3. The principal efficient cause of the performance of this duty is the Spirit: Eij de< Pneu>mati — “If by the Spirit.” The Spirit here is the Spirit mentioned verse 11, the Spirit of Christ, the Spirit of God, that “dwells in us,” verse 9, that “quickens us,” verse 11; “the Holy Ghost,” verse 14; f2 the “Spirit of adoption,” verse 15; the Spirit “that maketh intercession for us,” verse 26. All other ways of mortification are vain, all helps leave us helpless; it must be done by the Spirit. Men, as the apostle intimates, <450930>Romans 9:30-32, may attempt this work on other principles, by means and advantages administered on other accounts, as they always have done, and do: but, saith he, “This is the work of the Spirit; by him alone is it to
be wrought, and by no other power is it to be brought about.” Mortification from a self-strength, carried on by ways of self-invention, unto the end of a self-righteousness, is the soul and substance of all false
religion in the world. And this is a second principle of my ensuing discourse.

4. The duty itself, “Mortify the deeds of the body,” is nextly to be
remarked.
Three things are here to be inquired into: —
(1.) What is meant by the body;
(2.) What by the deeds of the body;
(3.) What by mortifying of them.

(1.) The body in the close of the verse is the same with the flesh in the beginning: “If ye live after the flesh ye shall die; but if ye.... mortify the deeds of the body,” — that is, of the flesh. It is that which the apostle
hath all along discoursed of under the name of the flesh; which is evident from the prosecution of the antithesis between the Spirit and the flesh, before and after. The body, then, here is taken for that corruption and depravity of our natures whereof the body, in a great part, is the seat and instrument, the very members of the body being made servants unto unrighteousness thereby, <450619>Romans 6:19. It is indwelling sin, the corrupted flesh or lust, that is intended. Many reasons might be given of this metonymical expression, that I shall not now insist on. The “body” here is the same with palaioav, the “old man,” and the “body of sin,” <450606>Romans 6:6; or it may synecdochically express the whole person considered as corrupted, and the seat of lusts and distempered affections.

(2.) The deeds of the body. The word is pra>xiv, which, indeed, denoteth the outward actions chiefly, “the works of the flesh,” as they are called, ta< e]rga th~v sako>v, <480519>Galatians 5:19; which are there said to be “manifest,” and are enumerated. Now, though the outward deeds are here only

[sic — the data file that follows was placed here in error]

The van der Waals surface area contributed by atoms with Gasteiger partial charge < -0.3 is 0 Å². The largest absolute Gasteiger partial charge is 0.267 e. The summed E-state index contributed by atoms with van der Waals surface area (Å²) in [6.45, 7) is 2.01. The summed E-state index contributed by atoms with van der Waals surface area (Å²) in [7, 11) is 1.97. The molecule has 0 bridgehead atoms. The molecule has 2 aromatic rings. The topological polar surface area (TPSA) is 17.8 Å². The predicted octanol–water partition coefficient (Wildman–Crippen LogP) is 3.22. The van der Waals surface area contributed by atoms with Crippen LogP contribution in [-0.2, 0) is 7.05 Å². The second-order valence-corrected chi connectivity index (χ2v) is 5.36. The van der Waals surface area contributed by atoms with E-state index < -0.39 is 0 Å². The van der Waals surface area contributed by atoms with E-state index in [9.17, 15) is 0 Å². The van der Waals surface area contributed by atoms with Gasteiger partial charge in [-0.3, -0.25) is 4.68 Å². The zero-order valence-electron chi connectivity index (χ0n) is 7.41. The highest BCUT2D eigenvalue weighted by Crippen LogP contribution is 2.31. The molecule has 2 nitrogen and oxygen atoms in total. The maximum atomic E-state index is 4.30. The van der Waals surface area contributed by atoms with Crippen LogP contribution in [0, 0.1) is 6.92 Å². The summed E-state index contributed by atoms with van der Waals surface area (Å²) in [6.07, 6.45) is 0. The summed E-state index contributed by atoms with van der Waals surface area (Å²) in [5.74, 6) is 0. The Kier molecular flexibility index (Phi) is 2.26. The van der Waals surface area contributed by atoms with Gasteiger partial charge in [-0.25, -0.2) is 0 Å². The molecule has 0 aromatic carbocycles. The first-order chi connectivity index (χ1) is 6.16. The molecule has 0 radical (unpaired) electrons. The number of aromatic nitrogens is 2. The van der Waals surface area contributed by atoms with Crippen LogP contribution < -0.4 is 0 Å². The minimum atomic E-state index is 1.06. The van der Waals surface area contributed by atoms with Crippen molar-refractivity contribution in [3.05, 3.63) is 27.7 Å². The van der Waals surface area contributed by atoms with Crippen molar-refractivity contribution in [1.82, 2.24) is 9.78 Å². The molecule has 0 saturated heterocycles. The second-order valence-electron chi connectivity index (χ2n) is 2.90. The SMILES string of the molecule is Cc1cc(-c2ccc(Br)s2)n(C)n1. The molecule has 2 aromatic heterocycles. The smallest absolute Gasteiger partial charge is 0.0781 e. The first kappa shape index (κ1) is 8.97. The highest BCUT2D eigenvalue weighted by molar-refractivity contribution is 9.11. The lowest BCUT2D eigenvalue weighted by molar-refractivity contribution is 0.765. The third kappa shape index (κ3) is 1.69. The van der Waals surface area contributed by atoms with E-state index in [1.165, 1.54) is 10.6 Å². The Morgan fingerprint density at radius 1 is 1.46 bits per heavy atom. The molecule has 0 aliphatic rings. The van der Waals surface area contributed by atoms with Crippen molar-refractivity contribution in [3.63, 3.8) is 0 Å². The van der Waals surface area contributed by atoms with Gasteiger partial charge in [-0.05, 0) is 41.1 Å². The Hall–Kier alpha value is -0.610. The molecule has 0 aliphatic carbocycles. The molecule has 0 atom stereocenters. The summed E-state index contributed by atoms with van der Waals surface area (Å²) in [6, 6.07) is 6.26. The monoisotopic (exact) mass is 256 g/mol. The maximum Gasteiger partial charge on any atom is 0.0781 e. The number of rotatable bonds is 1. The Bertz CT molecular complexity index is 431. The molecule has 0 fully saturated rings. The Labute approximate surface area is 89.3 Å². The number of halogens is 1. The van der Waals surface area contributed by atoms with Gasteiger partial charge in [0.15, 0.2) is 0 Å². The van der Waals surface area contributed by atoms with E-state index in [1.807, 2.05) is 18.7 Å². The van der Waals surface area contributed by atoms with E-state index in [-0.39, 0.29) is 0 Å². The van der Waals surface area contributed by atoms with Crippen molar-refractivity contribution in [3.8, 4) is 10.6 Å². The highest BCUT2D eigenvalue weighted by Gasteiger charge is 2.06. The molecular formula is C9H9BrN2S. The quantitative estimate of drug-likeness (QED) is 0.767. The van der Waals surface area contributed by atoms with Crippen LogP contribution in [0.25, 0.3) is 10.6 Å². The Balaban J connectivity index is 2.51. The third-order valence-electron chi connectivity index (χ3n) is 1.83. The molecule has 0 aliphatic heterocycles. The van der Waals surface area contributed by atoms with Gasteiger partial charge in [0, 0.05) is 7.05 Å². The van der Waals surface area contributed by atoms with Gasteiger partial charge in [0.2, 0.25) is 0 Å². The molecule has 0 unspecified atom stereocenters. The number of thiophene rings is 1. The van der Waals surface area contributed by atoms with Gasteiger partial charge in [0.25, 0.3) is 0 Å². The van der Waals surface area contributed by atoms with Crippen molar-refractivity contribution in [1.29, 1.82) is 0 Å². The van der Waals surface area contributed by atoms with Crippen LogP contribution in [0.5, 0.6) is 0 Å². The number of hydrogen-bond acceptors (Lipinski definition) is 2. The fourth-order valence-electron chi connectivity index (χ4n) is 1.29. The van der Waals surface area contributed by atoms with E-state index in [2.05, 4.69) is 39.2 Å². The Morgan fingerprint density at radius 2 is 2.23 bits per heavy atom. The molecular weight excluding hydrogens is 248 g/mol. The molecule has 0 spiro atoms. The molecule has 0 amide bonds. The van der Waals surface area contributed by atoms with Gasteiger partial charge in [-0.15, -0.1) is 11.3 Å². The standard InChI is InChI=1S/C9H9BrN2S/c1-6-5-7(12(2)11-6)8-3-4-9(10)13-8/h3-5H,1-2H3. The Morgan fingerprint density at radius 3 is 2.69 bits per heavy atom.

expressed, yet the inward and next causes are chiefly intended; the “axe is to be laid to the root of the tree,” — the deeds of the flesh are to be mortified in their causes, from whence they spring. The apostle calls them
deeds, as that which every lust tends unto; though it do but conceive and prove abortive, it aims to bring forth a perfect sin. Having, both in the seventh and the beginning of this chapter, treated of indwelling lust and sin as the fountain and principle of all sinful actions, he here mentions its destruction under the name of the effects which it doth produce. Pra>xeiv tou~ sw>matov are, as much as fro>nhma th~v sarko>v,
<450806>Romans 8:6, the “wisdom of the flesh,” by a metonymy of the same nature with the former; or as the paqh>mata and ejpiqumi>ai, the “passions and lusts of the flesh,” <480524>Galatians 5:24, whence the deeds and fruits of it do arise; and in this sense is the body used, <450810>Romans 8:10: “The body is dead because of sin.”

(3.) To mortify. Eij qanatou~te, — “If ye put to death;” a metaphorical expression, taken from the putting of any living thing to death. To kill a man, or any other living thing, is to take away the principle of all his
strength, vigor, and power, so that he cannot act or exert, or put forth any proper actings of his own; so it is in this case. Indwelling sin is compared to a person, a living person, called “the old man,” with his faculties, and properties, his wisdom, craft, subtlety, strength; this, says the apostle, must be killed, put to death, mortified, — that is, have its power, life, vigor, and strength, to produce its effects, taken away by the Spirit. It is, indeed, meritoriously, and by way of example, utterly mortified and slain by the cross of Christ; and the “old man” is thence said to be “crucified with Christ,” <450606>Romans 6:6, and ourselves to be “dead” with him, verse 8, and really initially in regeneration, <450603>Romans 6:3-5, when a principle